sorting on a subset of the total bits of the keys and moving from
the least significant to most significant bits with each pass.
Each pass uses a counting sort which consists of three basic
phases:
Histogram Generation: In this phase, each key is examined (in order) and the associated histogram bucket is incremented. For an R bit radix, there are 2^{R }buckets. The primary limitation on performance is the speed at which memory can be accessed.
Our first attempt at implementing this phase was used a naive, simple approach:
Index = Shift and Mask Key
Histogram[Index]++
An important factor in the performance of the histogramming phase is the cache. In the case of the CM5 processing nodes (SPARC processors), a cache line holds eight 32bit words. Therefore, when the keys are examined, the first key in a line misses. If that line is not quickly replaced (simulations show that it isn’t), the next seven key references are all cache hits. Once each key has been examined it is not used again in this phase. On the other hand, the histogram entries are accessed randomly. When the histogram is at least as big as the cache, we have found that once the transients have died out, most of the cache contains the histogram.
A simple improvement to this approach was then suggested to us [Culler 92]. In our original implementation, a 16bit blocksize was found to be optimal. This means that 2^{16 }histogram buckets are necessary. Since there are 16K 32bit words in the cache, only 25% of the histogram buckets can be in the cache at any instant if each bucket is represented as a 32bit integer. Instead of using 32 bits for each bucket, we changed each bucket’s representation to 8 bits. This allowed us to fit the entire histogram into the cache. After each bucket is incremented, the result is checked to see if there was an overflow. If an overflow did occur, an auxiliary bucket (the highorder bits for the bucket) was incremented. Since an overflow does not happen very often (on average it occurs once every 256 increments), nearly all of the 8bit histogram buckets will be available in cache. When the process is completed, the complete histogram buckets are reconstructed by combining the 8bit buckets and their corresponding auxiliary bucket. This “trick” resulted in a 37% improvement in the histogram generation time.
Scanning the Histogram: Once the histogram entries have been updated, the results need to be communicated to other processors. A parallel prefix plus operator (“plus scan”) is applied to each one of the histogram entries in parallel. Although this requires 2^{R }scans, the CM5 is designed to do this efficiently. The actual implementation pipelines this operation, and as will be shown later, the cost of this phase is relatively small.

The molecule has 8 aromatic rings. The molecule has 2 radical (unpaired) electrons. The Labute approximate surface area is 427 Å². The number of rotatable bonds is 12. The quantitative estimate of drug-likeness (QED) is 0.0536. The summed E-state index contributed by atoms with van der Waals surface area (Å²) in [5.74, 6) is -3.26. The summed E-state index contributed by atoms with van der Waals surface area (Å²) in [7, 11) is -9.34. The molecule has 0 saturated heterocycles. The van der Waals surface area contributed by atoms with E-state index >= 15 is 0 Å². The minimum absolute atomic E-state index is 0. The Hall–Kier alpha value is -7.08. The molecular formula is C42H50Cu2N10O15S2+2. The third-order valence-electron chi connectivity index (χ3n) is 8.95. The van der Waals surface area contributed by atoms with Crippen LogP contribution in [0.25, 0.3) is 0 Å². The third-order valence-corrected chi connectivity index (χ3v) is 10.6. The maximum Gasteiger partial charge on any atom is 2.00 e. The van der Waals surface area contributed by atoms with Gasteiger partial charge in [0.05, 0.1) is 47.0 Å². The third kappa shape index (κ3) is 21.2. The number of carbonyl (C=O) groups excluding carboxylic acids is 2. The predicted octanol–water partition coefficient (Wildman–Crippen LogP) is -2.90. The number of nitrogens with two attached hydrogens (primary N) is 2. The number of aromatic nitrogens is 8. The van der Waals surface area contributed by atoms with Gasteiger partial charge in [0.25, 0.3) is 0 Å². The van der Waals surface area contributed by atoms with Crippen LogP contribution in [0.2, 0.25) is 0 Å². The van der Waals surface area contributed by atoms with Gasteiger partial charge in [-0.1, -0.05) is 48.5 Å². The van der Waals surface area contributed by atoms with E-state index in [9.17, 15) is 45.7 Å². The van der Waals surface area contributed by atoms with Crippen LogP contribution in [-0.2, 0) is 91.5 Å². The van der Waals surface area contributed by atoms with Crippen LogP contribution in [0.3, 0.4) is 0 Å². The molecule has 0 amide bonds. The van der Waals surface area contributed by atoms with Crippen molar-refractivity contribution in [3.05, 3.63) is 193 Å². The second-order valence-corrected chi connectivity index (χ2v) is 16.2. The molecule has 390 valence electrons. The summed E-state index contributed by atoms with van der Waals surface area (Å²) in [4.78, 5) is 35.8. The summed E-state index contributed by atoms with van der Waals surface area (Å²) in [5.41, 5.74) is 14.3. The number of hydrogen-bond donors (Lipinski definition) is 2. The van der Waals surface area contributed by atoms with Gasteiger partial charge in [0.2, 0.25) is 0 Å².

After the plus scan has been performed, the results in the
last processor must be copied back to each processor. This is
also performed using a scan operation (“maxscan”)
using the CM5’s global control network. This operation is
also pipelined to take advantage of the long histogram arrays.
Finally, a local plus scan is used to update each of the
processors local histogram entries. Once this is accomplished,
each histogram entry will contain the absolute address for the
first local key associated with that histogram index.
Sending the Keys: After the histograms have been scanned, the resulting entries will contain the destination addresses for the keys. Since they are absolute addresses, we must first separate them into processor and array indices. If there are 2^{J }processors and 2^{K }keys per processor, the low order K bits specify the array index. The next J bits then specify the processor index. If the number of keys per processor is a power of two, the address generation can be performed using shift and mask operations. Otherwise, modulus and divide operators are used. When the key is sent to the destination processor, the array index of the destination is appended to the key message packet.
5.0 Performance Figures for the CM5
We have benchmarked our algorithms on CM5 configurations ranging from 4 to 1024 processors [Thinking Machines 91]. Our first prototype of the algorithm was running within 24 hours of starting this project (at approximately 80% of the performance reported in this paper). It should also be noted that the results presented here are for CM5 systems without the currently available vector units. Additional results showing the performance improvements when the vector units are used will be submitted for publication in the near future.